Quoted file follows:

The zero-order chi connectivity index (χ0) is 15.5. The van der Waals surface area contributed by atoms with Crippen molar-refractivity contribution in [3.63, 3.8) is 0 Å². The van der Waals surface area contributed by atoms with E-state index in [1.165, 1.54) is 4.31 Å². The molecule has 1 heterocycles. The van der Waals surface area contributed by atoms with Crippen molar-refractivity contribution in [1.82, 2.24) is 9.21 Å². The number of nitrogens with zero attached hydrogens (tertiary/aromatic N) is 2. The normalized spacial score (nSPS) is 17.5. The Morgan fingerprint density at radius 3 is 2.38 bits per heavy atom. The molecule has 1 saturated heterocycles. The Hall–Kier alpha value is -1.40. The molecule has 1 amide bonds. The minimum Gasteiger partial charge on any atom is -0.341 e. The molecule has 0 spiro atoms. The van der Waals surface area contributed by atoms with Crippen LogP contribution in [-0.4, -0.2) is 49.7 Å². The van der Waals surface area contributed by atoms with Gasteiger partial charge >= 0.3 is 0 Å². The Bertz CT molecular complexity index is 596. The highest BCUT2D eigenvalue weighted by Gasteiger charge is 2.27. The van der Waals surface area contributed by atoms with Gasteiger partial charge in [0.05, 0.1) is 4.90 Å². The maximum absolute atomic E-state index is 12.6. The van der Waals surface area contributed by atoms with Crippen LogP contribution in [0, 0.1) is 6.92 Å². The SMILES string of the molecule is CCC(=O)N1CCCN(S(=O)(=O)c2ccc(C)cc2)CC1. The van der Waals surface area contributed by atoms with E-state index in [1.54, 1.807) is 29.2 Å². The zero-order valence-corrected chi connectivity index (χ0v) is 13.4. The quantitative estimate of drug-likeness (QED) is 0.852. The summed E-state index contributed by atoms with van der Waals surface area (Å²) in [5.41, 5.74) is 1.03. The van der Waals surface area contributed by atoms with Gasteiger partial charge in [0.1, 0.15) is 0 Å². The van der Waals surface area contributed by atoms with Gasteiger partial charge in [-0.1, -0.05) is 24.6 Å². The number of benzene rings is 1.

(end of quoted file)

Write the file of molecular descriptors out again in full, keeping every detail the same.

The zero-order chi connectivity index (χ0) is 15.5. The van der Waals surface area contributed by atoms with Crippen molar-refractivity contribution in [3.63, 3.8) is 0 Å². The van der Waals surface area contributed by atoms with E-state index in [1.165, 1.54) is 4.31 Å². The molecule has 1 heterocycles. The van der Waals surface area contributed by atoms with Crippen molar-refractivity contribution in [1.82, 2.24) is 9.21 Å². The number of nitrogens with zero attached hydrogens (tertiary/aromatic N) is 2. The normalized spacial score (nSPS) is 17.5. The Morgan fingerprint density at radius 3 is 2.38 bits per heavy atom. The molecule has 1 saturated heterocycles. The Hall–Kier alpha value is -1.40. The molecule has 1 amide bonds. The minimum Gasteiger partial charge on any atom is -0.341 e. The molecule has 0 spiro atoms. The van der Waals surface area contributed by atoms with Crippen LogP contribution in [-0.4, -0.2) is 49.7 Å². The van der Waals surface area contributed by atoms with Gasteiger partial charge >= 0.3 is 0 Å². The Bertz CT molecular complexity index is 596. The highest BCUT2D eigenvalue weighted by Gasteiger charge is 2.27. The van der Waals surface area contributed by atoms with Gasteiger partial charge in [0.05, 0.1) is 4.90 Å². The maximum absolute atomic E-state index is 12.6. The van der Waals surface area contributed by atoms with Crippen LogP contribution in [0, 0.1) is 6.92 Å². The SMILES string of the molecule is CCC(=O)N1CCCN(S(=O)(=O)c2ccc(C)cc2)CC1. The van der Waals surface area contributed by atoms with E-state index in [1.54, 1.807) is 29.2 Å². The zero-order valence-corrected chi connectivity index (χ0v) is 13.4. The quantitative estimate of drug-likeness (QED) is 0.852. The summed E-state index contributed by atoms with van der Waals surface area (Å²) in [5.41, 5.74) is 1.03. The van der Waals surface area contributed by atoms with Gasteiger partial charge in [0.1, 0.15) is 0 Å². The van der Waals surface area contributed by atoms with Gasteiger partial charge in [-0.1, -0.05) is 24.6 Å². The number of benzene rings is 1.